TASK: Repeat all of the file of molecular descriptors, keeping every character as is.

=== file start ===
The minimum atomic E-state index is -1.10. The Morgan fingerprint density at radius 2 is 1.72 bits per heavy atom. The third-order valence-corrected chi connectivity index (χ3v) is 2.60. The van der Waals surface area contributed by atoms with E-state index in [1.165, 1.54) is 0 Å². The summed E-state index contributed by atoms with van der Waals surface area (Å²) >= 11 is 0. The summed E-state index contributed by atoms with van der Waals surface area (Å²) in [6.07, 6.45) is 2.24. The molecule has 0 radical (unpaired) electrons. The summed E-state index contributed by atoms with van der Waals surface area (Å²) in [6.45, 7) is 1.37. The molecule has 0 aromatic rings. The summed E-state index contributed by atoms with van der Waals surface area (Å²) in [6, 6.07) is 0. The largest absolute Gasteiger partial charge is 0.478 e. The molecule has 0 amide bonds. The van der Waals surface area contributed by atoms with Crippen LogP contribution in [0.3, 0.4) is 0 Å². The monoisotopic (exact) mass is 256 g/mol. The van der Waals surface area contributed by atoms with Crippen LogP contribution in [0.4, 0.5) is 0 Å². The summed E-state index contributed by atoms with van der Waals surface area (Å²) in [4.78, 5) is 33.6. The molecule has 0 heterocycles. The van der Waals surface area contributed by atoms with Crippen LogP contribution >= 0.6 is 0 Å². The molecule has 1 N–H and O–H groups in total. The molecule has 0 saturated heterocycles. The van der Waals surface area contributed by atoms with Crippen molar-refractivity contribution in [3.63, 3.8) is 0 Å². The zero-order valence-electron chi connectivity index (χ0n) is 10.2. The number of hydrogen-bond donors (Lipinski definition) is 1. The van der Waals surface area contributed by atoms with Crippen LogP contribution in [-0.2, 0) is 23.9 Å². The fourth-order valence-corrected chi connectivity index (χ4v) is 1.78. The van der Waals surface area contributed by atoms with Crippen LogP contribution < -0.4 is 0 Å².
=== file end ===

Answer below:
The minimum atomic E-state index is -1.10. The Morgan fingerprint density at radius 2 is 1.72 bits per heavy atom. The third-order valence-corrected chi connectivity index (χ3v) is 2.60. The van der Waals surface area contributed by atoms with E-state index in [1.165, 1.54) is 0 Å². The summed E-state index contributed by atoms with van der Waals surface area (Å²) >= 11 is 0. The summed E-state index contributed by atoms with van der Waals surface area (Å²) in [6.07, 6.45) is 2.24. The molecule has 0 radical (unpaired) electrons. The summed E-state index contributed by atoms with van der Waals surface area (Å²) in [6.45, 7) is 1.37. The molecule has 0 aromatic rings. The summed E-state index contributed by atoms with van der Waals surface area (Å²) in [6, 6.07) is 0. The largest absolute Gasteiger partial charge is 0.478 e. The molecule has 0 amide bonds. The van der Waals surface area contributed by atoms with Crippen LogP contribution in [0.3, 0.4) is 0 Å². The monoisotopic (exact) mass is 256 g/mol. The van der Waals surface area contributed by atoms with Crippen LogP contribution in [0.4, 0.5) is 0 Å². The summed E-state index contributed by atoms with van der Waals surface area (Å²) in [4.78, 5) is 33.6. The molecule has 0 heterocycles. The van der Waals surface area contributed by atoms with Crippen LogP contribution >= 0.6 is 0 Å². The molecule has 1 N–H and O–H groups in total. The molecule has 0 saturated heterocycles. The van der Waals surface area contributed by atoms with Crippen molar-refractivity contribution in [3.63, 3.8) is 0 Å². The zero-order valence-electron chi connectivity index (χ0n) is 10.2. The number of hydrogen-bond donors (Lipinski definition) is 1. The van der Waals surface area contributed by atoms with Crippen LogP contribution in [-0.2, 0) is 23.9 Å². The fourth-order valence-corrected chi connectivity index (χ4v) is 1.78. The van der Waals surface area contributed by atoms with Crippen LogP contribution < -0.4 is 0 Å².